I am a Delhi girl. I am also a girl who regularly uses public transport, sometimes all by myself after dark. The many times I have taken an auto alone late in the evening, I take a long, hard look at the auto wallah, trying to figure out if he "could be a rapist". Maybe I'm naive, but then this is Delhi, where rape is a familiar word. 

On Sunday night a twenty three year old girl who was travelling on a bus along with a male friend was gang raped by six men in South Delhi (Delhi's "supposedly posh" area), who first brutally assaulted her friend and then proceeded to rape her for forty five minutes while the driver drove the bus around the city- even past police check points.The couple were then thrown out of the bus stripped and wounded. The girl, a young medical student now lies in hospital, hooked onto a ventilator with critical injuries, battling for her life. Four of the accused have been arrested, two are still at large.

Rape happens all the time in India. Statistics say that every twenty minutes a woman is raped in this country. Women from weaker sections of society like Dalits and Tribals are the easiest targets, knowing that their gender and caste are their greatest weakness, but then this barbaric crime knows no limits. It is nauseating how the word "Rape" has become synonymous with Delhi. What's even more sickening is how common these cases have become and how the government thinks the solution to reducing rape lies with the women, not with the men who are committing the crime. Telling women not to wear this or to not go there at that time is not the solution, telling men not to rape is.

I could respond to this incident like just another voice in the crowd and go on and on and on about what happened and what could have been done and what should have been done, but I choose to respond to this horrific crime as a woman; as a woman who leaves home everyday and travels the streets of Delhi for work and leisure. 

As I type this, newspapers, blogs,Twitter and Facebook are spilling over about reports of the rape and it makes me wonder about all that I was taught when I was growing up as a young girl in this city; the fact that my body is my right and nobody has the right to touch me without my permission. Was all that just an idealistic bubble that I was raised in? Is it that easy to violate a woman's modesty today? I choose not to believe that.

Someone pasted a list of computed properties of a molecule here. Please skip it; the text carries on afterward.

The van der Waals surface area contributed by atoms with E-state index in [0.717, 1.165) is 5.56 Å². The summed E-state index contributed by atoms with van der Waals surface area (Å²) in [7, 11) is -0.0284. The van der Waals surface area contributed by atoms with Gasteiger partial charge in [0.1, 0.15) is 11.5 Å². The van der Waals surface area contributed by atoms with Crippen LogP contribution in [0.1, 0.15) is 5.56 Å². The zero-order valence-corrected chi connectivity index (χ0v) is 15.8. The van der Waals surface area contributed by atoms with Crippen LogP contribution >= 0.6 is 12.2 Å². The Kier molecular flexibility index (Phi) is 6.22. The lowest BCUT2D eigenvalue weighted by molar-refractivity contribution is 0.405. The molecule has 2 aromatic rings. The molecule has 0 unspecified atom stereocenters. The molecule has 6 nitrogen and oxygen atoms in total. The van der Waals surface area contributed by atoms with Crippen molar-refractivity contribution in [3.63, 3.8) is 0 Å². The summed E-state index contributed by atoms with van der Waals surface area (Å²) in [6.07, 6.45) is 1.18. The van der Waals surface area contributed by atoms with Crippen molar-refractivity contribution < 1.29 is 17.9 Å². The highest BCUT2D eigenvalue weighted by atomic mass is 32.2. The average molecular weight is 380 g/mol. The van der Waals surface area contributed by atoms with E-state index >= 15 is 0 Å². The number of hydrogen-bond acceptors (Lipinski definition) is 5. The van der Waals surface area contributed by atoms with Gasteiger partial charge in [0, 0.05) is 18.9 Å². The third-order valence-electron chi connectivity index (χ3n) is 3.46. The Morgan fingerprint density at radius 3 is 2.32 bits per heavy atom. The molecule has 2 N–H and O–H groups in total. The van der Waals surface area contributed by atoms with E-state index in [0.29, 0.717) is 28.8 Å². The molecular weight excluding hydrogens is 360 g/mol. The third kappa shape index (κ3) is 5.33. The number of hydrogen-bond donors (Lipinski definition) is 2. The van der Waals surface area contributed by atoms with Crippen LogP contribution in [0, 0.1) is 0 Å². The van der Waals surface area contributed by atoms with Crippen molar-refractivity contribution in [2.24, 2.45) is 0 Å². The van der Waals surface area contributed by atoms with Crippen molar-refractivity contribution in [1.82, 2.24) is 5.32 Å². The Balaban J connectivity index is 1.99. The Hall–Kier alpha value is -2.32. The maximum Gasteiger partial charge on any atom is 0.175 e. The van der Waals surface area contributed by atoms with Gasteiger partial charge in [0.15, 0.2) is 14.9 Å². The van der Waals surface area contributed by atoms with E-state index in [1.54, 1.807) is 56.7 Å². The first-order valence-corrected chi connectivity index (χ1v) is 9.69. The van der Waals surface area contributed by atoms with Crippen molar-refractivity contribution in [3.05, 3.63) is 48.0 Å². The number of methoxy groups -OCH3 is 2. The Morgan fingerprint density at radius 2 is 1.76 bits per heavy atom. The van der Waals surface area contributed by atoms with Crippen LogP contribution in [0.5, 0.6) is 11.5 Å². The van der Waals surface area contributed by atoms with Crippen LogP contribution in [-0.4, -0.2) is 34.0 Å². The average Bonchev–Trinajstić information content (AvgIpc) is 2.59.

A few men who I've spoken to about such incidents say that all girls should learn self defence, there's nothing wrong with that, but in most cases when a woman is assaulted, it's by a group of men, not just one man. I don't see how self defence would really help there. The only thing I can think of in such circumstances is to shout, yell and scream, try and attract as much as attention as possible. The reason why men are encouraged to assault a woman is that they think they can get away with it without any consequences of it, if they know they'll be seen and reported, the chances of them going ahead with an assault are rare. Someone says carry pepper spray, again if a woman is being assaulted what are the chances that she'll be able to open her bag, or even reach into her pocket to retrieve the pepper spray. Not really practical. Yet, I firmly believe that security is not just for them who have drivers and live in highly secured residential complexes, but even for them who use public transport at all times of the day and night, irrespective of where they live in the city. 

What I think the government should be doing instead of telling women to wear salwar kameez and stay at home and roll chapatis for their husbands, is to make sure stronger measures are put in place to avoid incidents like these in the future.

To begin with put in place a harsher punishment for rapists, how about chemical castration? For a change, let the rapist and not the victim live with the stigma. Train cops to be more sensitive towards rape victims, most rape cases go unreported for the very reason that victims fear humiliation by the police. Fast track the judicial process so as not to repeatedly embarrass the victim; the Dhaula Kuan rape case is two years old and is still in court. Apart from having a stronger patrolling system in place, especially around deserted areas I think the government should make provisions to give vendors licenses to open up little stalls around lonely stretches in the city and not just paan and cigarette stalls, but also fruit and vegetable stalls, ensuring apart from just men, women customers frequent the area too, turning a lonely strip of road into a vibrant little market. Vendors like these around deserted bus stops and metro stations will ensure more lights after dark making sure that a single woman travelling alone will not be walking down a lonely and dark street; reducing chances of assault.